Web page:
What: All Issues : Making Government Work for Everyone, Not Just the Rich or Powerful : Curbing Presidential Power : H.R. 3289. Fiscal 2004 Supplemental Appropriations for Iraq and Afghanistan/Vote to Reduce the Reconstruction Budget for Iraq by Fifty Percent Until the Administration Presents a Clear Plan of Action to Congress Regarding Iraq's Reconstruction.
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H.R. 3289. Fiscal 2004 Supplemental Appropriations for Iraq and Afghanistan/Vote to Reduce the Reconstruction Budget for Iraq by Fifty Percent Until the Administration Presents a Clear Plan of Action to Congress Regarding Iraq's Reconstruction.
house Roll Call 553     Oct 17, 2003
Y = Conservative
N = Progressive
Winning Side:
Conservative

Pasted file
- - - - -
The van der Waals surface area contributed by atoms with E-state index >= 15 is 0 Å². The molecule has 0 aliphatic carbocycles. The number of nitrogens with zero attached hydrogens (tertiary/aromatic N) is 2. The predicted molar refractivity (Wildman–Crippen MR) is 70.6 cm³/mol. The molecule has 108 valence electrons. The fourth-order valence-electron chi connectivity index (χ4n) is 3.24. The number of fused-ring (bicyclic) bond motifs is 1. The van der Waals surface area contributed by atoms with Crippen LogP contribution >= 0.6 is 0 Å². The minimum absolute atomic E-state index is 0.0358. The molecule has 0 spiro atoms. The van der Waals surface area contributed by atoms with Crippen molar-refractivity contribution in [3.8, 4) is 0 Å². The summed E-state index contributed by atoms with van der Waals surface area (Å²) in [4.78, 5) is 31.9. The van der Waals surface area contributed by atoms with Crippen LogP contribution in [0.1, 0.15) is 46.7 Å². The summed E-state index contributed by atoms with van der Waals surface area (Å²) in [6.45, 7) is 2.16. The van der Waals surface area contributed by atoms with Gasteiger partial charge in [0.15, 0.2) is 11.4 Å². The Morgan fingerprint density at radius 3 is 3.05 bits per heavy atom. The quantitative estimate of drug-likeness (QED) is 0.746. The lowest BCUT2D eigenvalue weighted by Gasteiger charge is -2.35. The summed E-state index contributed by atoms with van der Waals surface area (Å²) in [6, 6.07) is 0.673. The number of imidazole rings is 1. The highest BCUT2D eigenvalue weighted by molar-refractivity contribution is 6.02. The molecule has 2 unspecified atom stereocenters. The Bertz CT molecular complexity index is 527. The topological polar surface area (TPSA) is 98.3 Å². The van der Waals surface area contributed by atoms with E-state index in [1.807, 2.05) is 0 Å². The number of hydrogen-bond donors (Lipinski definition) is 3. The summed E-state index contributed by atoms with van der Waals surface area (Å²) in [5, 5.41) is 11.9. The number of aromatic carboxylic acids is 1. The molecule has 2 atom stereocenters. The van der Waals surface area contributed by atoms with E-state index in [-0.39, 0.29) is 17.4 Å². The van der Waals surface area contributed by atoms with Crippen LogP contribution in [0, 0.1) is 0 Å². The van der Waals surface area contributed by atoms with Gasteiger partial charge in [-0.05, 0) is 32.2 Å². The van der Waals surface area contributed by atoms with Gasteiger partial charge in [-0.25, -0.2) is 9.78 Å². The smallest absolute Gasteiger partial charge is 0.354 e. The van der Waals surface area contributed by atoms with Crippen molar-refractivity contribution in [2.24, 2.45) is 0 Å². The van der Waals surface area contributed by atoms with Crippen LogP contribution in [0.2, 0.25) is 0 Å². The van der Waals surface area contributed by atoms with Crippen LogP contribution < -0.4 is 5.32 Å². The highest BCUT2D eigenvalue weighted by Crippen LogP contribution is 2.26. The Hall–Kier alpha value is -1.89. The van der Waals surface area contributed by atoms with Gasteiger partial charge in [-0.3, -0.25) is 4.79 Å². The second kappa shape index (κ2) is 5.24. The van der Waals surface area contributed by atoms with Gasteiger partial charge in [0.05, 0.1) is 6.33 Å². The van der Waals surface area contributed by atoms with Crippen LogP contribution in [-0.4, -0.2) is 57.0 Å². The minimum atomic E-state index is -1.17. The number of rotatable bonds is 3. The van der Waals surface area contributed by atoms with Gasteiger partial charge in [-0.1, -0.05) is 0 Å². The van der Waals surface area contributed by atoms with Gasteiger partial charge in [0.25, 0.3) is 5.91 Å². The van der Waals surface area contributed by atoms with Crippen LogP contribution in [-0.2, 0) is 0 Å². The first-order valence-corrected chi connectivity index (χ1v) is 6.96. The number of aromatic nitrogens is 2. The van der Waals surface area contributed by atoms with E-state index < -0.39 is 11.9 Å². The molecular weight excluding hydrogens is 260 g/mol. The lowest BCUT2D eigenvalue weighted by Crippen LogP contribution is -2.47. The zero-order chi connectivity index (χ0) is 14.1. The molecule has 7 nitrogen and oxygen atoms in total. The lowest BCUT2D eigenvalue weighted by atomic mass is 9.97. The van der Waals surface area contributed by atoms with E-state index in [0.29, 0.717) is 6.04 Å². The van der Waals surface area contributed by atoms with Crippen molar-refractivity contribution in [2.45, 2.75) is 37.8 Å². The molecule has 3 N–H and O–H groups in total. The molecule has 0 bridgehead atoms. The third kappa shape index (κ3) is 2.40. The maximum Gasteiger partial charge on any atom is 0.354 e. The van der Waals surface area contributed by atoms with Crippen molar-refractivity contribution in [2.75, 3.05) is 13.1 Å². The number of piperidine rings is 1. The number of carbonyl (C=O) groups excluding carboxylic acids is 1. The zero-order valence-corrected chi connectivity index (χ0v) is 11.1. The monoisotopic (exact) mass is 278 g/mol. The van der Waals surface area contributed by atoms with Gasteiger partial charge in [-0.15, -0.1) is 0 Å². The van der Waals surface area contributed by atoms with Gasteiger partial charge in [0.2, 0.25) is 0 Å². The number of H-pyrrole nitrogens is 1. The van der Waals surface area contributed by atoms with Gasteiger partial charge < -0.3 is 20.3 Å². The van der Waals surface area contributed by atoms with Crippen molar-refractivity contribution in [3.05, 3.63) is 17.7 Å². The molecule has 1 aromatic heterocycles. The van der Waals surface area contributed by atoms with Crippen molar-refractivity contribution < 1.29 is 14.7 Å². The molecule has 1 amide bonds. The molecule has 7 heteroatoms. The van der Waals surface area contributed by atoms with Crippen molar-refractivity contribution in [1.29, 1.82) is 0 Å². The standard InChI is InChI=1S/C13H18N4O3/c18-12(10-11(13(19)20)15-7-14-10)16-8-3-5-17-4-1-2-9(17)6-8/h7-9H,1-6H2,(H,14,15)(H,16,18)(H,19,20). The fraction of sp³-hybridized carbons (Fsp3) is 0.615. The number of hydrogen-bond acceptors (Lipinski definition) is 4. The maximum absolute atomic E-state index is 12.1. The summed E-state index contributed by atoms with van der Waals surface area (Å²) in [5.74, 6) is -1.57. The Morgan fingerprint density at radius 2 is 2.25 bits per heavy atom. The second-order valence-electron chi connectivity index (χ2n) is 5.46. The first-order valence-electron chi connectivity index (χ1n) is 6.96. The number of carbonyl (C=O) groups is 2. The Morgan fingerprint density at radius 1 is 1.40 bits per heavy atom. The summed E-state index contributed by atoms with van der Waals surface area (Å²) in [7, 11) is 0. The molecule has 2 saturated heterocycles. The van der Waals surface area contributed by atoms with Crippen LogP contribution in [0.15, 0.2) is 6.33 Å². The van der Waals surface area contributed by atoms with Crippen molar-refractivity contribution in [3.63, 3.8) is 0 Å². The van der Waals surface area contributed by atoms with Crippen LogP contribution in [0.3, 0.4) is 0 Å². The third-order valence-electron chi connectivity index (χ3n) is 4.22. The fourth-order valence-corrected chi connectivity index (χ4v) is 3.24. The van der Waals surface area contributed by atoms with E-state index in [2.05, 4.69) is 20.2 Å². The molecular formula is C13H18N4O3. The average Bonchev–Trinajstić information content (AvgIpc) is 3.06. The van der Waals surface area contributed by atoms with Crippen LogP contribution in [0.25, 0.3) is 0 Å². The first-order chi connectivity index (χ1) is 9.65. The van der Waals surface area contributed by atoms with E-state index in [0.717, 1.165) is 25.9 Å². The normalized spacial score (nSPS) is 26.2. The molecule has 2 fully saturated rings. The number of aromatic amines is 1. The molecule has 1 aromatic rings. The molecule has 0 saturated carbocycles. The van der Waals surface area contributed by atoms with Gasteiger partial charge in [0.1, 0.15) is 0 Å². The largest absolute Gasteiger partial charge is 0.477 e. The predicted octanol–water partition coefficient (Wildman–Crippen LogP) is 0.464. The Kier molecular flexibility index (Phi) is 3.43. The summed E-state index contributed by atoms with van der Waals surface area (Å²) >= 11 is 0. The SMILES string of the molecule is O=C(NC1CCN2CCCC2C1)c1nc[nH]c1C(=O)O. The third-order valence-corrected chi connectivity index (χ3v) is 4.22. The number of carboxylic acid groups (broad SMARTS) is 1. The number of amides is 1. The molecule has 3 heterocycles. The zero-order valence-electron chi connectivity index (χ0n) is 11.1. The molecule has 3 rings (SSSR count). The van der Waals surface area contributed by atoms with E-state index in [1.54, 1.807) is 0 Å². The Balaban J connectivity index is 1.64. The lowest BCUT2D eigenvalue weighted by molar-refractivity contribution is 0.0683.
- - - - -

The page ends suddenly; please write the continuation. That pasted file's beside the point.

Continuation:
The reconstruction budget for Iraq accounts for approximately $20 billion of the $87 billion included in the administration's supplemental spending request to Congress for military and reconstruction efforts in Iraq and Afghanistan. While lawmakers generally support the administration's proposed military expenditures, there is less consensus regarding the amount and purpose of funds in the Iraq reconstruction budget. Prior to this vote, several unsuccessful efforts were made by Progressives to strip funding in the reconstruction budget for the oil company Halliburton. Evidence suggests that Halliburton, Vice President Cheney's former employer, had overcharged the federal government for the importation and sale of gasoline in Iraq by $250 million (see House votes 548 and 551). A Halliburton subsidiary, Kellogg, Brown, and Root, had also allegedly fleeced the U.S. taxpayer by overcharging the military for meals provided to U.S. troops. Progressive lawmakers were also concerned about the enormous costs of the Iraqi reconstruction effort. In their view, the U.S. taxpayer should not bear the entire burden of reconstructing Iraq. Instead, they argued, the Bush Administration had a responsibility to attract international support and funding; that support, they pointed out, required a serious effort by administration officials because of what they characterized as President Bush's "go it alone" strategy in Iraq. And, finally, Progressives (and lawmakers generally) charged the Bush Administration with failing to adequately plan for post-war Iraq. In a move intended to hold the administration accountable for the reconstruction effort, Congressman Kind (D-WI) proposed a measure which would have reduced the reconstruction budget for Iraq by fifty percent, or $10 billion, until the administration presented a detailed plan to Congress regarding the specific nature of expenditures for Iraq's reconstruction. Progressives supported Kind's amendment because, in their view, the Bush Administration lacked a coherent policy for Iraq's reconstruction; spending money without a clear purpose, they argued, was wasteful. Conservatives opposed the measure. In their view, the best way to insure that U.S. troops arrive home quickly and safely is to proceed with Iraq's reconstruction as quickly as possible. Eliminating money from the underlying supplemental spending bill for reconstruction, they argued, would delay progress in Iraq. On a vote of 156-267, the Kind amendment was defeated and the $20 billion reconstruction budget for Iraq remained in the underlying supplemental spending bill.

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